If man is to remain the creator and master of his world then, Stirner maintains, … all that has been accepted, that has taken on the secure guise of the ‘fact’, must be return to a state of flux, or be rejected.
For Stirner, the social axiom of conservative, liberal, and socialist schools of political thought alike is in itself repressive: it disguises as potentially redemptive an order whose central function is inhibitory of the individual’s interests.john carroll
The estranged ego projects its own disorder on to society and expects the restructuring and integration of the self writ large, the society, to reflect back on to the source of consciousness. Stirner regards this flight from self as a form of suicide, the dissolution of identity and uniqueness.john carroll
Life is more than thought: what a man feels, and what his senses awaken in him, are more indispensable to his life’s fullness than subsequent reflection on their significance. Both Stirner and Nietzsche have elaborated Faust’s opening speech in which he bemoans his wasted years in academia: this speech is Goethe’s own impeachment of Kant and Hegel . Philosophy proceeds always under the risk of making a fetish of thinking.john carroll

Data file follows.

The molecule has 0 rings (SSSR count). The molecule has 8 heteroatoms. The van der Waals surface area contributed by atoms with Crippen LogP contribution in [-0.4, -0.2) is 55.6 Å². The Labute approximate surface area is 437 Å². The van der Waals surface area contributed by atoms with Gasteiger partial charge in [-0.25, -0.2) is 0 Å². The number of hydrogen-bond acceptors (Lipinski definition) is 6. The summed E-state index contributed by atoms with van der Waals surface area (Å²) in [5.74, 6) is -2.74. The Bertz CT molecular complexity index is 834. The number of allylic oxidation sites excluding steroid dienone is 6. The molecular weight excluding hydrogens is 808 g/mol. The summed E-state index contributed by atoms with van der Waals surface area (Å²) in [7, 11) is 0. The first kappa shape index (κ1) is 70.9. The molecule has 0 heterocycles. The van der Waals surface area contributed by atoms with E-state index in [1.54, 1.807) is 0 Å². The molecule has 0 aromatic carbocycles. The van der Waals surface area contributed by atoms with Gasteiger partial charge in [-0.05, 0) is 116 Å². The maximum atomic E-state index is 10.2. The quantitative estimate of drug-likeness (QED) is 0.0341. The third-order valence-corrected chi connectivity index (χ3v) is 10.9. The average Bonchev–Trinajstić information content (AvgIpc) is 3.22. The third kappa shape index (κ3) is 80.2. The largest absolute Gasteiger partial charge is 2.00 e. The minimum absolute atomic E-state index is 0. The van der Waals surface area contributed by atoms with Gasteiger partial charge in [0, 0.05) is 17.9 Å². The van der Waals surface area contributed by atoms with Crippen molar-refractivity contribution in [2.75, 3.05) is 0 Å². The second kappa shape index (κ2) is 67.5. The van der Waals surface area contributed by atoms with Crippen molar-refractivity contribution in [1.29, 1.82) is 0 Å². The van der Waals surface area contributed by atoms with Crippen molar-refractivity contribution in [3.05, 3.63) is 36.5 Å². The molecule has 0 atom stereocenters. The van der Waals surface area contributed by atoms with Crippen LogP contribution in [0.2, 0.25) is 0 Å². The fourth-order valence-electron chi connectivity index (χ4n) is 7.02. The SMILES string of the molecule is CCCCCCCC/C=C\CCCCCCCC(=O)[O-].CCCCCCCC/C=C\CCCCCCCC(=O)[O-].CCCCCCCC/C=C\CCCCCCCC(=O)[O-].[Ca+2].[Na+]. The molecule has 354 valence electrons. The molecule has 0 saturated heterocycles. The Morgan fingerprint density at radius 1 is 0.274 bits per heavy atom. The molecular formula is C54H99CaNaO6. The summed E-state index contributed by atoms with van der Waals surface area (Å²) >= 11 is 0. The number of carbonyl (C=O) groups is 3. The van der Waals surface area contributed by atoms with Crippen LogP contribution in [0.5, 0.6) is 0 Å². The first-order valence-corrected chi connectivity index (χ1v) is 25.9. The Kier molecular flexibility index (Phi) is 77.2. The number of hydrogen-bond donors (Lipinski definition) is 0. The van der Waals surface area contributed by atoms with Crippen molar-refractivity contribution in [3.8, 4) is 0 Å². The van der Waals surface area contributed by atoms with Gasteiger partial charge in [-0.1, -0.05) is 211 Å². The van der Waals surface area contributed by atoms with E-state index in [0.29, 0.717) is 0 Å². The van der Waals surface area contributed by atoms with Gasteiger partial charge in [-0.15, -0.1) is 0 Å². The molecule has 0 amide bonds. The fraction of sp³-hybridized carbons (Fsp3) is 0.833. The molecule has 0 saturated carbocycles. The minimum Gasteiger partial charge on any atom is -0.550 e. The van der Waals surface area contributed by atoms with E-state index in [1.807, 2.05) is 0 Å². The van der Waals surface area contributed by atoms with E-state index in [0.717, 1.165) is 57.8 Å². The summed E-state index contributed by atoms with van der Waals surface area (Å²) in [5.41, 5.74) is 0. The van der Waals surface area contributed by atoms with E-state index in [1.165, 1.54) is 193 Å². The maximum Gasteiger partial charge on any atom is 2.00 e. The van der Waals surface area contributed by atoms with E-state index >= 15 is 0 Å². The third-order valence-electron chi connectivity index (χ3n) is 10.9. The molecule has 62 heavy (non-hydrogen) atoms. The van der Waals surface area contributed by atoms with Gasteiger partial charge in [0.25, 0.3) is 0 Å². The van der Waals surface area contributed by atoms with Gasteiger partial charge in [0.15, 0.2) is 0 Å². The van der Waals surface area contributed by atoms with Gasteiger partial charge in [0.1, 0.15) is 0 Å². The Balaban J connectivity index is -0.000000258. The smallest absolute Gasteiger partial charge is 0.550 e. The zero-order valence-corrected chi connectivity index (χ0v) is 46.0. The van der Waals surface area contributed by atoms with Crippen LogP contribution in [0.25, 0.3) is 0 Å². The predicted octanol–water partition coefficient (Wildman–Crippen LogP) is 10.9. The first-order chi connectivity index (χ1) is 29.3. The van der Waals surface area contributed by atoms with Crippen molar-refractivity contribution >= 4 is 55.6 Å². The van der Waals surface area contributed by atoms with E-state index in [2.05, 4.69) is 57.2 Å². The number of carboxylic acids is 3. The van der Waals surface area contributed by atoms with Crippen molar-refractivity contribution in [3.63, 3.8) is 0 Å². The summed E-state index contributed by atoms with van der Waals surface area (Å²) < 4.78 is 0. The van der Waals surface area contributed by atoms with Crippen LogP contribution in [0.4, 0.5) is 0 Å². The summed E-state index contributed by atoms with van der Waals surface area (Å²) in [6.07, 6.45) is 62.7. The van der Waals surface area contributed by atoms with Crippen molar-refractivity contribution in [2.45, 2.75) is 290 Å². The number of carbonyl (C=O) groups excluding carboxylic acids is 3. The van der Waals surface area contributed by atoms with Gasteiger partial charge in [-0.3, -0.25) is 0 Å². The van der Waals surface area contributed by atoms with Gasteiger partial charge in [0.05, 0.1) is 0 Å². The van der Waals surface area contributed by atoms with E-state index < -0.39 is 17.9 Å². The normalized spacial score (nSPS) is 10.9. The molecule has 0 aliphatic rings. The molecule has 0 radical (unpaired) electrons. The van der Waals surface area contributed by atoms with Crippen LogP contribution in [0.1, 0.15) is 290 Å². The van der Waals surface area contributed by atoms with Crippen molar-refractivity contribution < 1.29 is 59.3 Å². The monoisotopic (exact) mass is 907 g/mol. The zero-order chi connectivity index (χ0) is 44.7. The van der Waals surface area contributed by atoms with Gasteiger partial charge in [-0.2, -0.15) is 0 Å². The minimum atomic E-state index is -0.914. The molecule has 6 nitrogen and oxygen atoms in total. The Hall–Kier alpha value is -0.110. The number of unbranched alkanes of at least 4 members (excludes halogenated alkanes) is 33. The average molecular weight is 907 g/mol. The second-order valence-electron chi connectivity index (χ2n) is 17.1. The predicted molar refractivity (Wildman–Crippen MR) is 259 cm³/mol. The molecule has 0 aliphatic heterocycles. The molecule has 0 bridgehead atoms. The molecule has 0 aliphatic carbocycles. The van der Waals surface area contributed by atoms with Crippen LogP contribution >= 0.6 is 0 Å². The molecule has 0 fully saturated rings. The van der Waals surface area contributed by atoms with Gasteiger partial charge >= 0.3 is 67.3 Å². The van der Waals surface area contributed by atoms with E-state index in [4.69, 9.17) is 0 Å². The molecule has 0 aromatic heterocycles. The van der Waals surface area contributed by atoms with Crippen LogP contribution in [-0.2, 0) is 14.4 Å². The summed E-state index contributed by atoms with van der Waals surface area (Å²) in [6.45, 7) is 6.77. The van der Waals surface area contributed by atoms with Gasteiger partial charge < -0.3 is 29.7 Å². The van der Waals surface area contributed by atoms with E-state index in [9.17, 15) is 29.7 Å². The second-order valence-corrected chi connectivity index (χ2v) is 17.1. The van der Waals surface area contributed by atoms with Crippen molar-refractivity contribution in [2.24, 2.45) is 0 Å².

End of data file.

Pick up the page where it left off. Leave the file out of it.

Ownership of thought depends on the thinker not subordinating himself to a ‘ruling thought’. This is particularly difficult, argues Stirner, … for language itself is a network of ‘fixed ideas’. Truths emerge only when language is reworked and possessed individually.john carroll
Stirner … holds to a joy-principle rather than to a pleasure-principle.john carroll
Stirner and Nietzsche [adopt] a mode of thinking which is personal, introspective, and which while often operating on alternative systems of belief and action does so only as a means of better grasping one dominant goal the patterns of individual redemption. Stirner and Nietzsche are not primarily interested in critique as such. … Their work is too egoistically compelled for them ever to employ the external world as more than the repository for a series of projections of their own.john carroll
[Marx] explicates ideology as socially determined, [Stirner] as psychologically determined: both accuse it of remaining oblivious to its own determinations.john carroll